Are you drowning in a sea of technology with no land in sight?
Is your "ed tech" course overflowing?
Do you need a map for the information ocean?

We need more than survival skills to use technology effectively in today's classrooms. We need more than a life raft, we need a high tech submarine! It's time to explore new frontiers in teacher education and technology. This paper explores ways to integrate technology throughout the teacher education program. In addition, it suggests ideas for the redesign of an introductory educational technology course including instructional strategies and student projects.


Technology has become an integral part of life for educators and their students. Regardless of whether the task is writing a short story, exploring information resources, examining cultural diversity, tracking a chemistry experiment, testing a mathematical concept, developing new instructional materials, or tracking grades, technology plays an increasingly important role in the teaching/learning process (Lamb, 1996).

The purpose of education is to promote learning. The integration of technology into the teaching/learning environment is essential in preparing students for life in the 21st Century. Educators and students together can activate their learning environment through the effective use of technology. Technology involves all kinds of hardware including computers, CD-ROM, laserdiscs, scanners, video, and even overhead projectors. Technology includes a variety of software from word processing and databases to multimedia and virtual reality. However most important, educational technology deals with issues of selection, design, development, implementation, and evaluation of all kinds of teaching/learning environments. Quality teacher preparation programs see the ability to effectively integrate technology into the teaching and learning process as an important skill for preservice teachers.


In the Fall of 1994 a three year plan named ATAC (Activate Technology Across the Curriculum) was developed as a guide for integrating technology into the Teacher Education program at the University of Southern Indiana. The original plan included background information, assumptions, needs assessment, definitions statements, status, technology program goals and objectives, technology program implementation strategies, and a list of student competencies.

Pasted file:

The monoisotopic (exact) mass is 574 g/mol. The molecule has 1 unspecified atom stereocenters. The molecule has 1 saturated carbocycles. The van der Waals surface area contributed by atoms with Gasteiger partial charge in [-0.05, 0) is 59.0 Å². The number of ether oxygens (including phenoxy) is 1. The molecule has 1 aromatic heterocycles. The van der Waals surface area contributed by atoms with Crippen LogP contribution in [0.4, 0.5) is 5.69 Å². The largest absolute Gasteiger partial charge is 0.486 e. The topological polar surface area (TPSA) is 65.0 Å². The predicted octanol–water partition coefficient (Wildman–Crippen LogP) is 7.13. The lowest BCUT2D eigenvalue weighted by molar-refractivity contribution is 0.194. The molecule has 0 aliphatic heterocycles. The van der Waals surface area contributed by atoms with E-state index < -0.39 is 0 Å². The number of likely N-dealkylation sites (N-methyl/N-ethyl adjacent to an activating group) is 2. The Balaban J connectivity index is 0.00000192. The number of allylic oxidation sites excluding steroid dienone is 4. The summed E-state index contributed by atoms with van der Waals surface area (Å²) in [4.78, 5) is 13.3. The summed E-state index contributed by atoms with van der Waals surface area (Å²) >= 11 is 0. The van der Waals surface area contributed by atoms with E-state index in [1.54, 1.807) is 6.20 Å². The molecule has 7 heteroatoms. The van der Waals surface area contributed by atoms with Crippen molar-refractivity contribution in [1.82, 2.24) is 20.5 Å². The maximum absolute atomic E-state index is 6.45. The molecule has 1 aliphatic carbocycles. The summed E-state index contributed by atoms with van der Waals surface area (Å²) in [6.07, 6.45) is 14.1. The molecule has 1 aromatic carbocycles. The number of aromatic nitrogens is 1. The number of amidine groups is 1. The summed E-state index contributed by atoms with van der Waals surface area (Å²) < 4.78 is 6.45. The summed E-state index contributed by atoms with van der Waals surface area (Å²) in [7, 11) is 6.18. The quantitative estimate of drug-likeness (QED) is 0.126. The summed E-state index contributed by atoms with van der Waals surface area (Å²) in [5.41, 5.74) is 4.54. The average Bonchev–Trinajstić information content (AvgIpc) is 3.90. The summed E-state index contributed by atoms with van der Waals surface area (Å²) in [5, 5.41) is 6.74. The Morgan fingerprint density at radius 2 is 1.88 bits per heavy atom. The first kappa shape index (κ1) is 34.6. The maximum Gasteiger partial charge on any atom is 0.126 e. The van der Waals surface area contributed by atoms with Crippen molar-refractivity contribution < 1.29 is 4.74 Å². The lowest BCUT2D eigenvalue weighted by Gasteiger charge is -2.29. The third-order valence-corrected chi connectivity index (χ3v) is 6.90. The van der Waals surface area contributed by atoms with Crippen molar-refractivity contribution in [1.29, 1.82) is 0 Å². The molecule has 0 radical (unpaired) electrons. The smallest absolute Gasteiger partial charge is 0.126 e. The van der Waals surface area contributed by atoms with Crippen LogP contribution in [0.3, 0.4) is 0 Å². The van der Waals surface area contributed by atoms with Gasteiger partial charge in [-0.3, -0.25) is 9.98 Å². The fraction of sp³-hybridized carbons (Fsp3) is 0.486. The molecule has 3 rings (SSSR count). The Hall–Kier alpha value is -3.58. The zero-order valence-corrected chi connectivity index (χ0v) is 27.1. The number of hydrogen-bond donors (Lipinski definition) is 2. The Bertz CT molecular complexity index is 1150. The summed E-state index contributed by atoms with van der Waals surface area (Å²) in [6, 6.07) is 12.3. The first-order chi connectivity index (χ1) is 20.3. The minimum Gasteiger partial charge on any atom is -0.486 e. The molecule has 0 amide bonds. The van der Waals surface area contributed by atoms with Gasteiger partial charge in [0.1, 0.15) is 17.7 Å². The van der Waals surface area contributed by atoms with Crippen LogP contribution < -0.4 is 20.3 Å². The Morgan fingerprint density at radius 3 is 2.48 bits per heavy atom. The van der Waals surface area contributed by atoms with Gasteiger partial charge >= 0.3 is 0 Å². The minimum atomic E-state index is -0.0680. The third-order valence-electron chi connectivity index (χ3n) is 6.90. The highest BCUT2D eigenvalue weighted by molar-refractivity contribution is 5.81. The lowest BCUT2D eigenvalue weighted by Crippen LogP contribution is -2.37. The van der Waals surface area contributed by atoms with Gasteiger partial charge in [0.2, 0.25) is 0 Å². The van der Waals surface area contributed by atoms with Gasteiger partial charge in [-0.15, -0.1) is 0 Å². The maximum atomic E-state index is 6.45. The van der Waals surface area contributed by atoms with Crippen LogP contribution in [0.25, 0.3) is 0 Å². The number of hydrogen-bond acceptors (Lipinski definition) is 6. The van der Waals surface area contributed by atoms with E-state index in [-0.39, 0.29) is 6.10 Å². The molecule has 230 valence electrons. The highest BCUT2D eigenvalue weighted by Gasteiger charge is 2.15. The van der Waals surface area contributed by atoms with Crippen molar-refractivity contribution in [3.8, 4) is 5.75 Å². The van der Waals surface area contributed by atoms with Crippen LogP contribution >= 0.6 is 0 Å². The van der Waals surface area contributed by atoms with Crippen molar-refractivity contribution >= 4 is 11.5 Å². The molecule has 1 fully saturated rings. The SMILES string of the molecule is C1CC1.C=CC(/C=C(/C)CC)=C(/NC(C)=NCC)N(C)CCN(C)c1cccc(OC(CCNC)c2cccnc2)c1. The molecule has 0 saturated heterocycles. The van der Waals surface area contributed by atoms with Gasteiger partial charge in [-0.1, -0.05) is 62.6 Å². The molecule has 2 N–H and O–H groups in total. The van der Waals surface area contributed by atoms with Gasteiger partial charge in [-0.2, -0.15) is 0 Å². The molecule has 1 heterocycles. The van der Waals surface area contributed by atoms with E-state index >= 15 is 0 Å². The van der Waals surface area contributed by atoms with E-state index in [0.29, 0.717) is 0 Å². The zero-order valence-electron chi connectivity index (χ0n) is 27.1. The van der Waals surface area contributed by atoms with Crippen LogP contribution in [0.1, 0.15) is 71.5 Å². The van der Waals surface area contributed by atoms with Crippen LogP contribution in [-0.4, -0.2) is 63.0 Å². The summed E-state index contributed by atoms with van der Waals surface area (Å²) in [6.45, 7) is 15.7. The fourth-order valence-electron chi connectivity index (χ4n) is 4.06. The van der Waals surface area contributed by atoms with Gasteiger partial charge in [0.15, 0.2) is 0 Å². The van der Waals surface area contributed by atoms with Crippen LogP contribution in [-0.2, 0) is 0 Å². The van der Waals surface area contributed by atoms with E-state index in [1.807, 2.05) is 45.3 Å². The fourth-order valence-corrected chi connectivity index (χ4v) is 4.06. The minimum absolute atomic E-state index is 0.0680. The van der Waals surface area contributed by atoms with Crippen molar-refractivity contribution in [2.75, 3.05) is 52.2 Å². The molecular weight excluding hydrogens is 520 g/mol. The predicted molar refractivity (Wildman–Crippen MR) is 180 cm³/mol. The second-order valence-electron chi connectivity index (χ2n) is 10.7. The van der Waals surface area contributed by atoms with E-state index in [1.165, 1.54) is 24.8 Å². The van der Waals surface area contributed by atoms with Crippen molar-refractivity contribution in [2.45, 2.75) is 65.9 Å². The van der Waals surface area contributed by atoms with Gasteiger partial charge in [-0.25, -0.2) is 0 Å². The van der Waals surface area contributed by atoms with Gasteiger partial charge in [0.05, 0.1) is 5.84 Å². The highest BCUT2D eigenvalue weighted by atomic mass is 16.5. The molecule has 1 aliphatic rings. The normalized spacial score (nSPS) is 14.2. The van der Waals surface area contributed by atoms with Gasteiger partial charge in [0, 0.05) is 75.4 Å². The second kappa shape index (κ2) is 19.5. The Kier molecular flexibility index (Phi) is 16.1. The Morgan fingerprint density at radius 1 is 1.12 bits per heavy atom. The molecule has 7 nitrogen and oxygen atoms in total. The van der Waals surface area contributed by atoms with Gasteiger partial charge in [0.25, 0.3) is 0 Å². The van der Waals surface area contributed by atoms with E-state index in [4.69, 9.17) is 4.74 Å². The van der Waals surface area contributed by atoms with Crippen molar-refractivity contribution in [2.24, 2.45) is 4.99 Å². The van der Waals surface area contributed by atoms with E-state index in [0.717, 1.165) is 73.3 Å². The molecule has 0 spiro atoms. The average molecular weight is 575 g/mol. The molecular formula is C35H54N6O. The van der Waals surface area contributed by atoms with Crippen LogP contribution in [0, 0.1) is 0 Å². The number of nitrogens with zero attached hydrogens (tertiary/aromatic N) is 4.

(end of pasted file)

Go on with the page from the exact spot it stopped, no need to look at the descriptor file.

Our goal was to integrate effective uses of technology across the teacher education program by (a) providing opportunities for faculty to develop and apply technology skills to enhance their teaching, research, writing, and service activities, and (b) providing opportunities for preservice, inservice, and graduate teacher education students to develop and apply technology skills to enhance the teaching/learning process. In order to reach these goals we've developed relationships within the university and local community as well as with schools and universities outside our local area.

We are currently in the third year of this plan and have made tremendous progress toward our goals. In preparation for ATAC II, the next three-year cycle of our plan, we have been reflecting on our progress and refining our goals.

Technology Across the Curriculum

Activating technology across the curriculum involves more than an "one-shot" technology course. Faculty throughout the program must be committed to the infusion of technology into their courses. Early experiences require students to refine basic technology skills such as word processing, CD-ROM use, and Internet applications. Middle experiences provide students with important instructional design and technology skills that are needed to integrate technology into the classroom. Late experiences allow students to expand their technology skills in specific content areas and experiment with alternative approaches and classroom management techniques. Culminating experiences encourage students to be creative in the "real world" through student teaching, working with teachers, and designing technology-based final products. Our goal is to encourage new teachers to be explorers, problem solvers, risktakers, and reflectors as they build exciting learning environments for children and young adults.

Early Experiences:
Exploring the Teaching Profession